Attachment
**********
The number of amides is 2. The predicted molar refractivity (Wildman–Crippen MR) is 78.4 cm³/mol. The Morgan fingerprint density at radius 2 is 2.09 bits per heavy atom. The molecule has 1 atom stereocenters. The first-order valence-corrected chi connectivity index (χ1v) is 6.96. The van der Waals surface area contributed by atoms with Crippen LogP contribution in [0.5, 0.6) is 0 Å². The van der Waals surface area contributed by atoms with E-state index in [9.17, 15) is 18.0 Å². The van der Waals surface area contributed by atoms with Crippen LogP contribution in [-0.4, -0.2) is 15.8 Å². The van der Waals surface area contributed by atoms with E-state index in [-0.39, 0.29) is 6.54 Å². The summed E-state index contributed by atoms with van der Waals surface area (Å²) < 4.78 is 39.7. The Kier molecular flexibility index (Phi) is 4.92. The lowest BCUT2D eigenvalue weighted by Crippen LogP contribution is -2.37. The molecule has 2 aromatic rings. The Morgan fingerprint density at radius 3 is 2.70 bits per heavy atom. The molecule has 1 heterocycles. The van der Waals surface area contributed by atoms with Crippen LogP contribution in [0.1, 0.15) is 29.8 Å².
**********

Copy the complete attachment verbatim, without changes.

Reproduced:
The number of amides is 2. The predicted molar refractivity (Wildman–Crippen MR) is 78.4 cm³/mol. The Morgan fingerprint density at radius 2 is 2.09 bits per heavy atom. The molecule has 1 atom stereocenters. The first-order valence-corrected chi connectivity index (χ1v) is 6.96. The van der Waals surface area contributed by atoms with Crippen LogP contribution in [0.5, 0.6) is 0 Å². The van der Waals surface area contributed by atoms with E-state index in [9.17, 15) is 18.0 Å². The van der Waals surface area contributed by atoms with Crippen LogP contribution in [-0.4, -0.2) is 15.8 Å². The van der Waals surface area contributed by atoms with E-state index in [-0.39, 0.29) is 6.54 Å². The summed E-state index contributed by atoms with van der Waals surface area (Å²) < 4.78 is 39.7. The Kier molecular flexibility index (Phi) is 4.92. The lowest BCUT2D eigenvalue weighted by Crippen LogP contribution is -2.37. The molecule has 2 aromatic rings. The Morgan fingerprint density at radius 3 is 2.70 bits per heavy atom. The molecule has 1 heterocycles. The van der Waals surface area contributed by atoms with Crippen LogP contribution in [0.1, 0.15) is 29.8 Å².